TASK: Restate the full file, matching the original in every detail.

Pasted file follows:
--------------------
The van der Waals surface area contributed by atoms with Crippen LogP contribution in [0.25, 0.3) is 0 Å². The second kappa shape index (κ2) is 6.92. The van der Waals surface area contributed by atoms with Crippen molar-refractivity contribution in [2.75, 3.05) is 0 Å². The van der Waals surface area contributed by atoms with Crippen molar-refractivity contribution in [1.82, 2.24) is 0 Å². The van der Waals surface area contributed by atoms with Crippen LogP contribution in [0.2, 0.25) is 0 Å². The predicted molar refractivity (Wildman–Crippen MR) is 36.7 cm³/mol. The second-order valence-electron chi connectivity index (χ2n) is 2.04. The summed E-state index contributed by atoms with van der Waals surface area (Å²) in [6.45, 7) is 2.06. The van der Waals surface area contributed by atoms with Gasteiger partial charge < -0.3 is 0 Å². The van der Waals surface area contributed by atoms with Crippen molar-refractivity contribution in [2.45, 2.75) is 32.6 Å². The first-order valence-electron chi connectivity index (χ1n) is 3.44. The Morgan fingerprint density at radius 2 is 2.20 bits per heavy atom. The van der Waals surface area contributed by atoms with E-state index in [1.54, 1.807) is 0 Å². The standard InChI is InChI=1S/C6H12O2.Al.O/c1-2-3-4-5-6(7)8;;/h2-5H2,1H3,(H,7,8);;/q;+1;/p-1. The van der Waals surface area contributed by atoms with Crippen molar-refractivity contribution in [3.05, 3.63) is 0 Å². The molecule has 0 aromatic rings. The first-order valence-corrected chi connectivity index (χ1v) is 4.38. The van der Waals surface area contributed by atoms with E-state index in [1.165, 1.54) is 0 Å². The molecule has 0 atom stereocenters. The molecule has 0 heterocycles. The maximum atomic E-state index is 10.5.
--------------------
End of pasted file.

The van der Waals surface area contributed by atoms with Crippen LogP contribution in [0.25, 0.3) is 0 Å². The second kappa shape index (κ2) is 6.92. The van der Waals surface area contributed by atoms with Crippen molar-refractivity contribution in [2.75, 3.05) is 0 Å². The van der Waals surface area contributed by atoms with Crippen molar-refractivity contribution in [1.82, 2.24) is 0 Å². The van der Waals surface area contributed by atoms with Crippen LogP contribution in [0.2, 0.25) is 0 Å². The predicted molar refractivity (Wildman–Crippen MR) is 36.7 cm³/mol. The second-order valence-electron chi connectivity index (χ2n) is 2.04. The summed E-state index contributed by atoms with van der Waals surface area (Å²) in [6.45, 7) is 2.06. The van der Waals surface area contributed by atoms with Gasteiger partial charge < -0.3 is 0 Å². The van der Waals surface area contributed by atoms with Crippen molar-refractivity contribution in [2.45, 2.75) is 32.6 Å². The first-order valence-electron chi connectivity index (χ1n) is 3.44. The Morgan fingerprint density at radius 2 is 2.20 bits per heavy atom. The van der Waals surface area contributed by atoms with E-state index in [1.54, 1.807) is 0 Å². The standard InChI is InChI=1S/C6H12O2.Al.O/c1-2-3-4-5-6(7)8;;/h2-5H2,1H3,(H,7,8);;/q;+1;/p-1. The van der Waals surface area contributed by atoms with Crippen molar-refractivity contribution in [3.05, 3.63) is 0 Å². The molecule has 0 aromatic rings. The first-order valence-corrected chi connectivity index (χ1v) is 4.38. The van der Waals surface area contributed by atoms with E-state index in [1.165, 1.54) is 0 Å². The molecule has 0 atom stereocenters. The molecule has 0 heterocycles. The maximum atomic E-state index is 10.5.